So when the weather gives you lemons, it’s best to make lemonade as they say. Break out the winter parka’s, snow boots and gloves and get out and make some new images. These spring storms often offer the best opportunity to photograph your favorite landscapes covered in snow.
I spent the early part of the storm enjoying a beautiful hike up Flagstaff Mountain in Boulder. I love to get on Flagstaff Mountain when its snowing. Not only is it a great hike, but Flagstaff Mountain has in my opinion some of the most beautiful sets of Ponderosa Pines in all of Colorado. Ponderosa’s and there red colored bark make for beautiful subjects when their pine bows are crusted in snow. Before you know it we will quickly resume are melt off and the snow will once again be gone. With mild weather and temperatures predicted to near 80 degrees by the end of the week, this opportunity to photograph the snow wont last long. So while many of us are looking forward towards summer, unfrozen lakes and wildflowers have fun with the weather curveball we are so often thrown here during spring. Who knows, maybe we will get a few more chances at snow before its all said and done for the season.
Photographers are constantly seeking to create new images and content. Creating new images and photographing in different locations feeds our creative spirit and helps us to grow as artists. This involves scouting, searching and traveling to new locations looking for that next image. Or does it?.
Most photographers I know love to travel to far flung locations around the globe looking to expand their portfolio and feed that ‘traveling jones’ that most of us seem to have embedded in our DNA. Iceland and Chile being the current favorites amongst landscape photographers. While I love to travel to far flung locations just as much as the next guy, I still find photographing and exploring locations close to home the most rewarding exercise.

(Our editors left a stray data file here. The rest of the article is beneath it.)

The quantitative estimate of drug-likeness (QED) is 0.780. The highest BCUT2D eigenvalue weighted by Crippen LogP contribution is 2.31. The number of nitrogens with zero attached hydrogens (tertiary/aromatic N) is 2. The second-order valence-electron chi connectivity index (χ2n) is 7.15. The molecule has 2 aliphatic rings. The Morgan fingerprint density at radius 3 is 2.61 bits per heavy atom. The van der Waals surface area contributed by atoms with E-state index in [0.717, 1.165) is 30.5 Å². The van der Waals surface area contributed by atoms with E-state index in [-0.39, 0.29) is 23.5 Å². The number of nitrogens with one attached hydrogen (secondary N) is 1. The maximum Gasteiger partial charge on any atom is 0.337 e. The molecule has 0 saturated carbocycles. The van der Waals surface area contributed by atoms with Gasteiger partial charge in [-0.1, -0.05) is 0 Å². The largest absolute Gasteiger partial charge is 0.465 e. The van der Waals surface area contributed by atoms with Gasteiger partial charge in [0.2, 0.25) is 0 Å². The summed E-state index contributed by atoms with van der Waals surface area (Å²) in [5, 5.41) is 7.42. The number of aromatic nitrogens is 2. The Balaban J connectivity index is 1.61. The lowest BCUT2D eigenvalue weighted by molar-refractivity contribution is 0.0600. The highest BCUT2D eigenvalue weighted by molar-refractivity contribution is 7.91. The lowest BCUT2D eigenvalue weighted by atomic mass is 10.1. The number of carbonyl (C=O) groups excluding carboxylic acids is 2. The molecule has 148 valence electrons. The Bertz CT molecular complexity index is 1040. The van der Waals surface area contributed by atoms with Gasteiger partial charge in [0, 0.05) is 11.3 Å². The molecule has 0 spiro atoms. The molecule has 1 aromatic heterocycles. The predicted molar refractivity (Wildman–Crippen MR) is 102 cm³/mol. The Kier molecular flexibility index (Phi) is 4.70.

If you are a frequent visitor to my site or my social media feeds you know that approximately 85% of my landscape photography takes place in either Rocky Mountain National Park or in and around Boulder, Colorado. This is done deliberately and with purpose. While these locations are very close to my home and are without question my favorite subjects to photograph, visiting the same locations and areas over and over again gives me a knowledge and understanding of my subject that I do not posses when I visit a location for the first and possibly only time.
Photographing the same locations time and time again in different seasons or carrying weather conditions and light allows me to not only capture the moment that is unfolding in front of my camera on that day, but it also allows me to anticipate and plan future visits to a given location with the expectation of a different result. Knowing these subjects well so close to my home allows me to adapt and plan based on atmospherics, weather conditions and lighting. Oftentimes we think a subject can only be photographed from one location, in one direction at one optimal time of day. I think many photographers would be surprised to see just how many different interpretations of a subject one can create when they are able to visit at different times in varying conditions.